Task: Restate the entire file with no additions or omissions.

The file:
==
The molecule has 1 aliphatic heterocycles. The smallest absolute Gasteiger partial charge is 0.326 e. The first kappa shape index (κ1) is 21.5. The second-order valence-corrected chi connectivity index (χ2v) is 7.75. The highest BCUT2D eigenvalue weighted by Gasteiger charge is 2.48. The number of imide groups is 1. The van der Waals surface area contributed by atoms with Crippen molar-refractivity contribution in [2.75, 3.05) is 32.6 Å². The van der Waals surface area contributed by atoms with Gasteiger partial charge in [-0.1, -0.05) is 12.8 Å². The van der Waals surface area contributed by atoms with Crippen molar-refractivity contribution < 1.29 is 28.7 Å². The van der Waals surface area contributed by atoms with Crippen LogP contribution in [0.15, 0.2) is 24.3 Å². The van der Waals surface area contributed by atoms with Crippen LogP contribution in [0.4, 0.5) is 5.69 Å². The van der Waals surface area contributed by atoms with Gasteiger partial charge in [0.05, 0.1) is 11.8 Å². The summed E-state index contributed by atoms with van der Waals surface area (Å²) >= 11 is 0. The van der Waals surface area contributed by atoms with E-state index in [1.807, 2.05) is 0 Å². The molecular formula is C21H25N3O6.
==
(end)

The molecule has 1 aliphatic heterocycles. The smallest absolute Gasteiger partial charge is 0.326 e. The first kappa shape index (κ1) is 21.5. The second-order valence-corrected chi connectivity index (χ2v) is 7.75. The highest BCUT2D eigenvalue weighted by Gasteiger charge is 2.48. The number of imide groups is 1. The van der Waals surface area contributed by atoms with Crippen molar-refractivity contribution in [2.75, 3.05) is 32.6 Å². The van der Waals surface area contributed by atoms with Gasteiger partial charge in [-0.1, -0.05) is 12.8 Å². The van der Waals surface area contributed by atoms with Crippen molar-refractivity contribution < 1.29 is 28.7 Å². The van der Waals surface area contributed by atoms with Crippen LogP contribution in [0.15, 0.2) is 24.3 Å². The van der Waals surface area contributed by atoms with Crippen LogP contribution in [0.4, 0.5) is 5.69 Å². The van der Waals surface area contributed by atoms with Gasteiger partial charge in [0.05, 0.1) is 11.8 Å². The summed E-state index contributed by atoms with van der Waals surface area (Å²) >= 11 is 0. The van der Waals surface area contributed by atoms with E-state index in [1.807, 2.05) is 0 Å². The molecular formula is C21H25N3O6.